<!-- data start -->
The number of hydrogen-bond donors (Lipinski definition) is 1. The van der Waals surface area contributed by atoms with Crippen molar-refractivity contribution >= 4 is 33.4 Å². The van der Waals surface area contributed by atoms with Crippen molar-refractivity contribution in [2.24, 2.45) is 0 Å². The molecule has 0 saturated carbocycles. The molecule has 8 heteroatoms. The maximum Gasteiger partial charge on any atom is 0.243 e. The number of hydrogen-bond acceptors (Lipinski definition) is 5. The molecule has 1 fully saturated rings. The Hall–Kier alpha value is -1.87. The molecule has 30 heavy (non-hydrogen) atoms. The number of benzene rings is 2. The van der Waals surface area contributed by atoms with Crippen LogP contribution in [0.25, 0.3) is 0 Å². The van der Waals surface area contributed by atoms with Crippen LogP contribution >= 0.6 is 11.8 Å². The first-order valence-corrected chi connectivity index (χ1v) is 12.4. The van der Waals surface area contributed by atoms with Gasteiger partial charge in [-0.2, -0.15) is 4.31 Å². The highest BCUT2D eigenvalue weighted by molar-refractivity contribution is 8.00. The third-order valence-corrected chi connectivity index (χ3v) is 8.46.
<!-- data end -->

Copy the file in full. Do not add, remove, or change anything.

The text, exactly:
The number of hydrogen-bond donors (Lipinski definition) is 1. The van der Waals surface area contributed by atoms with Crippen molar-refractivity contribution >= 4 is 33.4 Å². The van der Waals surface area contributed by atoms with Crippen molar-refractivity contribution in [2.24, 2.45) is 0 Å². The molecule has 0 saturated carbocycles. The molecule has 8 heteroatoms. The maximum Gasteiger partial charge on any atom is 0.243 e. The number of hydrogen-bond acceptors (Lipinski definition) is 5. The molecule has 1 fully saturated rings. The Hall–Kier alpha value is -1.87. The molecule has 30 heavy (non-hydrogen) atoms. The number of benzene rings is 2. The van der Waals surface area contributed by atoms with Crippen LogP contribution in [0.25, 0.3) is 0 Å². The van der Waals surface area contributed by atoms with Crippen LogP contribution >= 0.6 is 11.8 Å². The first-order valence-corrected chi connectivity index (χ1v) is 12.4. The van der Waals surface area contributed by atoms with Gasteiger partial charge in [-0.2, -0.15) is 4.31 Å². The highest BCUT2D eigenvalue weighted by molar-refractivity contribution is 8.00. The third-order valence-corrected chi connectivity index (χ3v) is 8.46.